Contact: your Local Action Group • www.gov.uk/rural-development-programme-for-england • www.ruralnetwork.scot/funding/leader/local-action-groups • gov.wales/topics/environmentcountryside/farmingandcountryside/cap/wales-rural-network/local-action-groups Basic Payment Scheme The simplest and most universal rural grant scheme in the UK is the Basic Payment Scheme or BPS (formerly Single Farm Payment). This is the base-line EU agricultural subsidy open to all farmers with five hectares (three hectares in Scotland) or more of active agricultural land.

Farmers are defined as anyone raising or growing agricultural products so this includes smallholders, even if they don't sell their produce. ‘Active’ land may be arable, permanent grassland or permanent crops such as short-rotation coppice, but not established woodland or hard surfacing (farm buildings etc).

To be eligible, farmers must comply with the Cross Compliance Regulations, a series of rules for basic good farming practice in terms of environmental care and animal welfare. On holdings greater than 10 hectares, some ‘greening’ measures for benefiting on-farm wildlife and improving biodiversity, such as restoring hedges or planting nitrogen-fixing crops, are now compulsory too.

Payment is made per hectare at a rate set annually by the European Commission. For England and Wales in 2015 this was £180/ha. Scottish payments are a little more complicated as the rate varies with land productivity. Good quality agricultural land received £150 per hectare in 2015, while designated Less Favoured Areas, such as open moorland, received £10 to 20 per hectare.

Contact: Rural Payments Service: • England: 03000 200 301; www.gov.uk/rural-payments • Wales: 0300 062 5004; www.wales.gov.uk/rpwonline • Scotland: 0300 300 2222; www.ruralpayments.org Countryside Stewardship This is the English scheme for promoting sustainable land management. Like the BPS, it is open to all farmers with arable, grassland or permanent crops, but there is no minimum land area. Instead, Countryside Stewardship (CS) involves lists of environmentally friendly management options and one-off ‘capital works’ from which the farmer selects a combination to suit their farm.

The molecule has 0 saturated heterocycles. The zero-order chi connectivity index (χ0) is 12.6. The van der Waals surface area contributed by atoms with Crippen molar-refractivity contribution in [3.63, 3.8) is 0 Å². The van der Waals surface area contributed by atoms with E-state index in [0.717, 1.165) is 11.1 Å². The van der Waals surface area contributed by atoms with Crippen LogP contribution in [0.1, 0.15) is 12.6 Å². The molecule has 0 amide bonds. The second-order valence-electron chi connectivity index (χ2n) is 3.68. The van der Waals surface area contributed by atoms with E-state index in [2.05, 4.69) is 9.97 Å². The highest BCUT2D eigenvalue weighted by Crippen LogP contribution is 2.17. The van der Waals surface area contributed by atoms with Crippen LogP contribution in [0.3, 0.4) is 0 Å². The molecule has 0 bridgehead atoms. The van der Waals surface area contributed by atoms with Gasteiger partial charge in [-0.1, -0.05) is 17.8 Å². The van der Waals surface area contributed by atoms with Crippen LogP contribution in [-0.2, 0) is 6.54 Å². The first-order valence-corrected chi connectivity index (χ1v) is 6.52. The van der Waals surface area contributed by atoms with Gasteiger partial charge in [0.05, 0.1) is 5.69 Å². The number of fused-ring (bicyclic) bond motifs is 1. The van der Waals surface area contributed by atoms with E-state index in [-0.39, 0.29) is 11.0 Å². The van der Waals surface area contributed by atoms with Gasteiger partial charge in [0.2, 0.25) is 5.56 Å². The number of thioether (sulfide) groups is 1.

Each farmer's proposed package of works is then assessed by Natural England against the conservation priorities in the local area by an online scoring system. The highest scoring proposals i.e. those with the greatest benefit to the local environment, are accepted for a five-year binding agreement to carry out the works. Detailed management and livestock record keeping is required, backed up by on-farm inspections.

Funding is itemised as an annual value for each management option, in a sort of agricultural shopping list! For example, maintaining multi-species grassland is worth £115 per hectare per year, while planting a native species hedge is worth £11.60 per metre.

Although there is no minimum land area, the agreed work must be worth a minimum value of £5000, apart from where only one-off capital work is being done, when the minimum is £1000. For smallholders with only a hectare (2.5 acres) or less, this level may not be reachable, but for those with several hectares, joining the CS scheme could be a valuable route to developing their holdings.

As uptake of CS by larger, mainstream farms has so far been quite low following the introduction of compulsory ‘Greening’ measures in BPS, smaller-scale smallholder packages are probably more likely to be accepted.